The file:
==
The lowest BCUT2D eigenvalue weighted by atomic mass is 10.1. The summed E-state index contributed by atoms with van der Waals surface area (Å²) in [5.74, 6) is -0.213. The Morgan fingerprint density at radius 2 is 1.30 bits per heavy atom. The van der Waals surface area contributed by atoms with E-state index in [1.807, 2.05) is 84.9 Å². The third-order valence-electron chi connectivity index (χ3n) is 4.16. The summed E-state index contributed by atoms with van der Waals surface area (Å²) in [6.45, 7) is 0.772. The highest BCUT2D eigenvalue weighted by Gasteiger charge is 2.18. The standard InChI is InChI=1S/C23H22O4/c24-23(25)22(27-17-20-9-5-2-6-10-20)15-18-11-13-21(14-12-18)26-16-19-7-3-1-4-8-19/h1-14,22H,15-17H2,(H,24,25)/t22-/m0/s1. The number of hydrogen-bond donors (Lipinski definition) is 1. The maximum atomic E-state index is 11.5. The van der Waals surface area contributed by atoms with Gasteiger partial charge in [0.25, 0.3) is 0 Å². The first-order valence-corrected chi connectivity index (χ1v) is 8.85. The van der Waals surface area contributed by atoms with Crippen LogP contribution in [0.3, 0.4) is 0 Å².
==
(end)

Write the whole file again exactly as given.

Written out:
The lowest BCUT2D eigenvalue weighted by atomic mass is 10.1. The summed E-state index contributed by atoms with van der Waals surface area (Å²) in [5.74, 6) is -0.213. The Morgan fingerprint density at radius 2 is 1.30 bits per heavy atom. The van der Waals surface area contributed by atoms with E-state index in [1.807, 2.05) is 84.9 Å². The third-order valence-electron chi connectivity index (χ3n) is 4.16. The summed E-state index contributed by atoms with van der Waals surface area (Å²) in [6.45, 7) is 0.772. The highest BCUT2D eigenvalue weighted by Gasteiger charge is 2.18. The standard InChI is InChI=1S/C23H22O4/c24-23(25)22(27-17-20-9-5-2-6-10-20)15-18-11-13-21(14-12-18)26-16-19-7-3-1-4-8-19/h1-14,22H,15-17H2,(H,24,25)/t22-/m0/s1. The number of hydrogen-bond donors (Lipinski definition) is 1. The maximum atomic E-state index is 11.5. The van der Waals surface area contributed by atoms with Gasteiger partial charge in [0.25, 0.3) is 0 Å². The first-order valence-corrected chi connectivity index (χ1v) is 8.85. The van der Waals surface area contributed by atoms with Crippen LogP contribution in [0.3, 0.4) is 0 Å².